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vaild for grounding or not?

Discussion in 'DIRECTV General Discussion' started by urnote96, Feb 23, 2009.

  1. urnote96

    urnote96 Legend

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    Jun 22, 2004
    was told today that these are not vaild for grounding at the meter box.....are these vaild per directv?

    Ground; Meter Pan Clamp November-04 N/A UL Listed-Meter Pan Ground Monarch 3 screws NO


    http://www.a1components.com/itemdisplayn.aspx?item=11613
     
  2. Doug Brott

    Doug Brott Lifetime Achiever DBSTalk Club

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    Jul 12, 2006
    Los Angeles
    Hopefully one of the installers or an electrician can offer some advice. I don't know the answer to the question.
     
  3. Simmerman

    Simmerman AllStar

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    Apr 10, 2008
    We use a corner clamp, same idea though. As far as I know, our warehouse only buys DTV approved materials.

    Looks good to me. I always scratch away the paint surface when I am attaching the ground clamp to the grounding source.
     
  4. dodge boy

    dodge boy R.I.P. Chris Henry

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    Mar 31, 2006
    Great advice! I sometimes overlook that....
     
  5. BattleZone

    BattleZone Hall Of Fame

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    Nov 13, 2007
    They are DirecTV approved. HSPs have a long history of hiring morons to be head QC'ers, and these idiots will declare something "not allowed" because some installer screwed up and they want to feel important. If you talk to an electrician, they will PREFER that you use these, as they don't want you messing around inside the box at all.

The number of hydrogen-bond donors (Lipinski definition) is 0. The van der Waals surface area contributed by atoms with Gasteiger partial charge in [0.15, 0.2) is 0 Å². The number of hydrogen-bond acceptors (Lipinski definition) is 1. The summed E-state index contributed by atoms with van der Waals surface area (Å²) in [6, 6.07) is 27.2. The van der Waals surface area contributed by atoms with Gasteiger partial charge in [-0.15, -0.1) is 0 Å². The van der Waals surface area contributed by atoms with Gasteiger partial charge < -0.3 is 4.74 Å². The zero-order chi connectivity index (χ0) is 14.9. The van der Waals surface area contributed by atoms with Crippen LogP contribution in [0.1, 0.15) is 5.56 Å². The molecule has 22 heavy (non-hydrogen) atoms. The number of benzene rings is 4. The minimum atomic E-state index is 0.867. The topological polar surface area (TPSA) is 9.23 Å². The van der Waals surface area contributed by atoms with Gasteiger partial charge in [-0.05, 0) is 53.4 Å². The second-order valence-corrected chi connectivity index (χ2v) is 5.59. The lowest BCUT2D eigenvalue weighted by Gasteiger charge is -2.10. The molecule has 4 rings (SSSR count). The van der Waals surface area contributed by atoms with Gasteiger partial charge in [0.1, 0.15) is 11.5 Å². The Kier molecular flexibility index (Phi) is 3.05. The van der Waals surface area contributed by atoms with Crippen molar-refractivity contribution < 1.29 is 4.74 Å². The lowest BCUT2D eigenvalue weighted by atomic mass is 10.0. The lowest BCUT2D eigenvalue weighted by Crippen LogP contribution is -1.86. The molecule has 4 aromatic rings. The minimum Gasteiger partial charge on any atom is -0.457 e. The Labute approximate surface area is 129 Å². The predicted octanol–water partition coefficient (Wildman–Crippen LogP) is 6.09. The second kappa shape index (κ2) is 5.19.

Also, these front-panel clamps have screws on the two outside holes that are designed to cut through the paint and dig into the metal. You don't have to do anything special; just tighten the screws, then tighten the lock-nuts.

    Many other types of grounding equipment DO require scraping off the paint (ground straps are a good example), so do so when it makes sense to.
     
  6. n3ntj

    n3ntj Hall Of Fame

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    Lancaster,...
    I am not a big fan of that type of clamps. They have a history of having a questionable electrical connection (if any) and typically are barely connected anyway mechanically. I would strongly suggest using a 'real' ground clamp to the electrical system's ground rod. Remember that each wire to the ground rod gets its own clamp. No sticking 2 wires into the same ground clamp. At about $3 each at Home Depot or Lowes, doing it right won't break the bank. And remember, if using more than 1 ground rod, they must each be bonded to each other (to ensure equi-potential) and that ground rods should have 8 feet of continuous ground contact (meaning an 8' ground rod should be just about all of the way into the Earth).
     

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